Colonel York led an investigation in Labette County. When questioned, the Benders denied all knowledge of York's disappearance, although Ma Bender "flew into a violent passion," in the words of The Weekly Kansas Chief, when asked about a report of a woman who had been threatened with pistols and knives at their inn. Ma defended herself by claiming that the visitor had been a witch, a "bad and wicked woman, whom she would kill if ever she came near them again.”

Around the same time, the township held a meeting at the Harmony Grove schoolhouse; both male Benders were in attendance. The townsfolk decided to search every homestead for evidence of the missing—but the weather turned bad, and it was several days before a search could begin.

Eventually, a neighbor noticed starving farm animals wandering the Bender property. When he investigated the inn, he found it empty: The Benders had fled. The volunteers who later arrived for the search noted that the Benders' wagon was gone; little else had been taken from the home besides food and clothing.

Though the house was empty, all else seemed normal—until someone opened a trap door in the floor. What they found beneath it was chilling.

The trap door, located behind the curtain in the Benders' private quarters, led to a foul-smelling cellar, which was drenched with blood. Horrified, the group lifted up the cabin from its foundations and dug into the ground, yet found nothing. The investigation then turned to the garden, which was freshly plowed; neighbors recalled that the garden always seemed freshly plowed.

Working through the night, the volunteers first unearthed York's body. The back of his head had been smashed, and his throat slit. Soon, they found more bodies with similar injuries. Accounts differ about the number of bodies excavated from the site, but totals hover around a dozen. In all, the Benders may have committed as many as 21 murders. Their terrible work garnered the family only a few thousand dollars and some livestock.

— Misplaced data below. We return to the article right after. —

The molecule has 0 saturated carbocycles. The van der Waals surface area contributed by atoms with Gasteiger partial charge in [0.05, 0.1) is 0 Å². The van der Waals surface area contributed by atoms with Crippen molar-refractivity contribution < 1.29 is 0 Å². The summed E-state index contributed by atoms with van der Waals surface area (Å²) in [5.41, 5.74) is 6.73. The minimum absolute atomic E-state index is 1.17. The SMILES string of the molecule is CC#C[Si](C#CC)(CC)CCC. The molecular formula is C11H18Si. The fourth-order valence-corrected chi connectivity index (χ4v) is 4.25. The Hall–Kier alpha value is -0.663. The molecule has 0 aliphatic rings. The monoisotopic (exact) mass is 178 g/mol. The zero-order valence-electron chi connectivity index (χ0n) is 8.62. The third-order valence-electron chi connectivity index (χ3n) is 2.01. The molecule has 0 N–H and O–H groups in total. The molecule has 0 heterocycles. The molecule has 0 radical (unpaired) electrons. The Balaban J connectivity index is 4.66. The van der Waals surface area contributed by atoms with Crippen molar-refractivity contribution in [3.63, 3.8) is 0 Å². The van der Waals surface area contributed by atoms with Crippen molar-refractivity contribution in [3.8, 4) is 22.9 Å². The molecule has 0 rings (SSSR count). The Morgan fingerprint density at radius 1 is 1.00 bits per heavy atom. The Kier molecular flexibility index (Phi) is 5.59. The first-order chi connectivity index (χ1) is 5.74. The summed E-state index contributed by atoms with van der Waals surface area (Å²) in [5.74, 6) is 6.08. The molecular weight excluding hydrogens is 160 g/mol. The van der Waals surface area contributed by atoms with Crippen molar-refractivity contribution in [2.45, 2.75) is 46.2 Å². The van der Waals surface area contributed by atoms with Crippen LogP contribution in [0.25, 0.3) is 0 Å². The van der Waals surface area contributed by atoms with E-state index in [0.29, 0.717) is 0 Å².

Investigators later pieced together the group's modus operandi. It's believed that guests at the inn were urged to sit against the separating curtain, and while dining, would be hit on the head with a hammer from behind the curtain. Their body was then dropped into the trap door to the cellar, where one of the Benders slit their unfortunate victim's throat before stripping the body of its valuables.

One man, a Mr. Wetzell, heard this theory and remembered a time when he had been at the inn and declined to sit in the designated spot near the curtain. His decision had caused Ma Bender to become angry and abusive toward him, and when he saw the male Benders emerge from behind the cloth, he and his companion decided to leave. A traveler named William Pickering told an almost identical story.

The crimes created a sensation in the newspapers, drawing journalists and curiosity-seekers from all over the country. "Altogether the murders are without a parallel," read an account reprinted in The Chicago Tribune. The Minneapolis Star-Tribune reported over 3000 people at the crime scene, with more trains arriving. A book published in Philadelphia soon after the murders were discovered, The Five Fiends, or, The Bender Hotel Horror in Kansas, described how "large numbers of people arrived upon the scene, who had heard of the ... diabolical acts of bloody murder and rapacious robbery. Hardened men were moved to tears." The house in which the murders took place was disassembled and carried away piece by piece by souvenir seekers.

1873 stereographic photo of the excavated grave of a victim of the Bender murders
An 1873 photo of the excavated grave of a victim of the Bender murders

Senator York offered a $1000 reward for the Benders, and the governor chipped in another $2000, but the reward was never claimed. In the years following the sensational crimes, several women were arrested as Ma or Kate, but none were positively identified. A number of vigilante groups claimed to have found the Benders and murdered them, but none brought back proof. The older Benders were allegedly seen on their way to St. Louis by way of Kansas City, and the younger Benders were supposedly seen heading to an outlaw colony on the border of Texas and New Mexico, but no one knows what ultimately became of them.

Investigators were likely hampered by the group’s deceit: None of the Benders were actually named Bender, and the only members who were likely related were Ma and her daughter Kate. "Pa" was reportedly born John Flickinger in the early 1800s in either Germany or the Netherlands. "Ma" is said to have been born Almira Meik, and her first husband named Griffith, with whom she had 12 children. Ma was married several times before marrying Pa, but each husband before him reportedly died of head wounds. Her daughter Kate was born Eliza Griffith. John Bender, Jr.'s real name was John Gebhardt, and many who knew them in Kansas said he was Kate's husband, not her brother.

Today, nothing remains to indicate the exact location where the Bender house stood, although there is a historical marker at a nearby rest area. Though rumors still surround the case—some say Ma murdered Pa over stolen property soon after they fled, others that Pa committed suicide in Lake Michigan in 1884—after 140 years, we will probably never know what really happened to the Bloody Benders.

A version of this story originally ran in 2013.